Pandorica is a valid post-apocalyptic film that will appeal to adventuresome viewers, but it falls short on imagination and verve.
Synopsis: Eiren, Ares and Thade are all in line to lead the next generation of their people. Only one of them will become leader but who will it be?
Review: Generations after “The Great Reset” of Earth, survivors on the planet have forgotten all about technology and have reverted back to tribal ways with new traditions to keep life going. The Varosha Tribe has a tradition once every generation where a new leader must be chosen through a process of dangerous trials. Three of the strongest youngsters of the Varosha people are chosen, and they must follow the current leader into the deep woods where their trials begin. Eiren (Jade Hobday) is petulant and resilient, while Ares (Marc Zammit) is selfish and cruel, and finally Thade (Adam Bond) is kind and strong. It doesn’t take long to see which of the three is going to be chosen as the future leader, as they’re first tested by traditional means with trials of combat and wisdom, but later when they’re all interrupted by “the next trial,” the group is thrown into chaos as they step into a conflict none of them has prepared for. A young woman frantically comes to them from the woods, clutching the most valuable possession in the world (a gun), and hunters are after her. The three teenagers from the Varosha Tribe will have to decide how to deal with the conflict. Do they protect her from the hulking hunters who know martial arts, or do they run, taking with them the one possession that could make them all-powerful amongst a race of people that has never seen a gun or know what it is capable of?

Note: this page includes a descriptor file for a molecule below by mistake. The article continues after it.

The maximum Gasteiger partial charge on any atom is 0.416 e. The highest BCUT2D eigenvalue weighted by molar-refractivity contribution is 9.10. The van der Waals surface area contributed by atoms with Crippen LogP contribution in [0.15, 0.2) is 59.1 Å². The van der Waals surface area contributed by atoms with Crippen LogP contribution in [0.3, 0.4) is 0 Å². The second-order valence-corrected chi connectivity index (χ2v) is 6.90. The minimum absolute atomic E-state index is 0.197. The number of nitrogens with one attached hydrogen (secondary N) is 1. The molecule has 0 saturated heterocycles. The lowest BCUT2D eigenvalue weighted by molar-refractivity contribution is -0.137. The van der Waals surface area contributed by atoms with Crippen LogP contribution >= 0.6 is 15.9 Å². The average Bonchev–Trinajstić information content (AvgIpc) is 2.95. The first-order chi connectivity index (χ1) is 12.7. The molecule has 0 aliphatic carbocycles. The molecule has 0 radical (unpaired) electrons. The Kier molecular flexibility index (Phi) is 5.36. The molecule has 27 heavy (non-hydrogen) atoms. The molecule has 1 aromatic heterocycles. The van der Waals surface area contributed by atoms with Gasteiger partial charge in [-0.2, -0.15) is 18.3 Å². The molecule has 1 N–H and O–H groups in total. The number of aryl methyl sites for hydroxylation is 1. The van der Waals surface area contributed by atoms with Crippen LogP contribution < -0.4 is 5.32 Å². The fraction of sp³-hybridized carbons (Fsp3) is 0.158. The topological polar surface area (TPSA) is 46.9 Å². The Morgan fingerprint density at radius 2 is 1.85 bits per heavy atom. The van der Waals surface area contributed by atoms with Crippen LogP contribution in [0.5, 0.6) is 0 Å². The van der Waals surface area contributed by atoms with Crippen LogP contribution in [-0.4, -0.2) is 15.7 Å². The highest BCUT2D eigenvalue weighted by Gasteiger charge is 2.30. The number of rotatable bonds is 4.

The concept of the very low budget indie film Pandorica is intriguing. It reminded me – at least in part – of the much superior film Black Pearl, but it doesn’t have the imagination or the means or ingenuity to be ranked as a sleeper hit. It has action, sure, and the style the director (Tom Paton) tries to evoke is definitely in vogue these days, even to the point of using synth wave music. It’s a valid post-apocalyptic film that will appeal to adventuresome viewers, but it falls short on imagination and verve. It’s adequate.